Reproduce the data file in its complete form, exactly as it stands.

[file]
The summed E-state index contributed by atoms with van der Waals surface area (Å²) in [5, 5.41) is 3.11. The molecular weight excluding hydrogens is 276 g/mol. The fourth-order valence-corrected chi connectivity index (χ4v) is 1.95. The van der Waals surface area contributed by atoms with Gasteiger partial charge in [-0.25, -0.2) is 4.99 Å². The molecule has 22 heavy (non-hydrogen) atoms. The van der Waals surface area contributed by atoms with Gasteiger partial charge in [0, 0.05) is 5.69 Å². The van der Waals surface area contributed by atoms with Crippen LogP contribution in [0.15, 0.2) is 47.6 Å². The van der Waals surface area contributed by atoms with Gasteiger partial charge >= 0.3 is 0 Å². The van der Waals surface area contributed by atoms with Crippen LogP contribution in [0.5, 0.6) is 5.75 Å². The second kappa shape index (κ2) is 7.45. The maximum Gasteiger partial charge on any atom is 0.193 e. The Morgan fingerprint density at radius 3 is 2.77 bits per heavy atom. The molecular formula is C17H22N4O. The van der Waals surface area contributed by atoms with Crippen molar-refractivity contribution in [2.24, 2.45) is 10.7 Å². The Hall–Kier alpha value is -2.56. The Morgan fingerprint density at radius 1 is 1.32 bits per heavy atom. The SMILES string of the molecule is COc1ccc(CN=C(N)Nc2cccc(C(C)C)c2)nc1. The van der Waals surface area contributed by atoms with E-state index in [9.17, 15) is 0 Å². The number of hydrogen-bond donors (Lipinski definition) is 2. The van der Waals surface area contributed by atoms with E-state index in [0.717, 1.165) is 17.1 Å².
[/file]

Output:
The summed E-state index contributed by atoms with van der Waals surface area (Å²) in [5, 5.41) is 3.11. The molecular weight excluding hydrogens is 276 g/mol. The fourth-order valence-corrected chi connectivity index (χ4v) is 1.95. The van der Waals surface area contributed by atoms with Gasteiger partial charge in [-0.25, -0.2) is 4.99 Å². The molecule has 22 heavy (non-hydrogen) atoms. The van der Waals surface area contributed by atoms with Gasteiger partial charge in [0, 0.05) is 5.69 Å². The van der Waals surface area contributed by atoms with Crippen LogP contribution in [0.15, 0.2) is 47.6 Å². The van der Waals surface area contributed by atoms with Gasteiger partial charge >= 0.3 is 0 Å². The van der Waals surface area contributed by atoms with Crippen LogP contribution in [0.5, 0.6) is 5.75 Å². The second kappa shape index (κ2) is 7.45. The maximum Gasteiger partial charge on any atom is 0.193 e. The Morgan fingerprint density at radius 3 is 2.77 bits per heavy atom. The molecular formula is C17H22N4O. The van der Waals surface area contributed by atoms with Crippen molar-refractivity contribution in [2.24, 2.45) is 10.7 Å². The Hall–Kier alpha value is -2.56. The Morgan fingerprint density at radius 1 is 1.32 bits per heavy atom. The SMILES string of the molecule is COc1ccc(CN=C(N)Nc2cccc(C(C)C)c2)nc1. The van der Waals surface area contributed by atoms with E-state index in [9.17, 15) is 0 Å². The number of hydrogen-bond donors (Lipinski definition) is 2. The van der Waals surface area contributed by atoms with E-state index in [0.717, 1.165) is 17.1 Å².